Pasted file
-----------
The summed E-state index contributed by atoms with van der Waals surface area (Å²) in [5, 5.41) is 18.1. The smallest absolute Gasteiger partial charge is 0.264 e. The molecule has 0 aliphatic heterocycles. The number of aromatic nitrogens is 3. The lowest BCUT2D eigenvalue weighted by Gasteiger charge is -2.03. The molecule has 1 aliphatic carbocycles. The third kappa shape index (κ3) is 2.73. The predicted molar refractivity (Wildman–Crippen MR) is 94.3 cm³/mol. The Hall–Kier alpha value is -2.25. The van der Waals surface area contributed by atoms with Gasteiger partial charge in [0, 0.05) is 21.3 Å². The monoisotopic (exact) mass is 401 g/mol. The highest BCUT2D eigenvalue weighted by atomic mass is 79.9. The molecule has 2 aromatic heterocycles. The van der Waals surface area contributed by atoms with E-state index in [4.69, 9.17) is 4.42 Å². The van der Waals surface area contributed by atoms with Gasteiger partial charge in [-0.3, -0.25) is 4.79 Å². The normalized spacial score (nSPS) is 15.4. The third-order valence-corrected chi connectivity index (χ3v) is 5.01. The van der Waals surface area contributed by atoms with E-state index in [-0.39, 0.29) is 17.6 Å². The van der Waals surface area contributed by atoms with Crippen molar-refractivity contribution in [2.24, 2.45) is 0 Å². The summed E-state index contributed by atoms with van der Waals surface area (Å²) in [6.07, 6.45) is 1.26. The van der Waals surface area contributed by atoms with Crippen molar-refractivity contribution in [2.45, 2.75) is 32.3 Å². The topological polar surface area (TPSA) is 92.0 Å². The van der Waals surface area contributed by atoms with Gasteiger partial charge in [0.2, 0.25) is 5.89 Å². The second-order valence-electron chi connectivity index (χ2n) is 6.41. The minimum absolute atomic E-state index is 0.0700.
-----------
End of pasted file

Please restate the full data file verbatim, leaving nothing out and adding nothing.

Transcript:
The summed E-state index contributed by atoms with van der Waals surface area (Å²) in [5, 5.41) is 18.1. The smallest absolute Gasteiger partial charge is 0.264 e. The molecule has 0 aliphatic heterocycles. The number of aromatic nitrogens is 3. The lowest BCUT2D eigenvalue weighted by Gasteiger charge is -2.03. The molecule has 1 aliphatic carbocycles. The third kappa shape index (κ3) is 2.73. The predicted molar refractivity (Wildman–Crippen MR) is 94.3 cm³/mol. The Hall–Kier alpha value is -2.25. The van der Waals surface area contributed by atoms with Gasteiger partial charge in [0, 0.05) is 21.3 Å². The monoisotopic (exact) mass is 401 g/mol. The highest BCUT2D eigenvalue weighted by atomic mass is 79.9. The molecule has 2 aromatic heterocycles. The van der Waals surface area contributed by atoms with E-state index in [4.69, 9.17) is 4.42 Å². The van der Waals surface area contributed by atoms with Gasteiger partial charge in [-0.3, -0.25) is 4.79 Å². The normalized spacial score (nSPS) is 15.4. The third-order valence-corrected chi connectivity index (χ3v) is 5.01. The van der Waals surface area contributed by atoms with E-state index in [-0.39, 0.29) is 17.6 Å². The van der Waals surface area contributed by atoms with Crippen molar-refractivity contribution in [2.24, 2.45) is 0 Å². The summed E-state index contributed by atoms with van der Waals surface area (Å²) in [6.07, 6.45) is 1.26. The van der Waals surface area contributed by atoms with Crippen molar-refractivity contribution in [2.45, 2.75) is 32.3 Å². The topological polar surface area (TPSA) is 92.0 Å². The van der Waals surface area contributed by atoms with Gasteiger partial charge in [0.2, 0.25) is 5.89 Å². The second-order valence-electron chi connectivity index (χ2n) is 6.41. The minimum absolute atomic E-state index is 0.0700.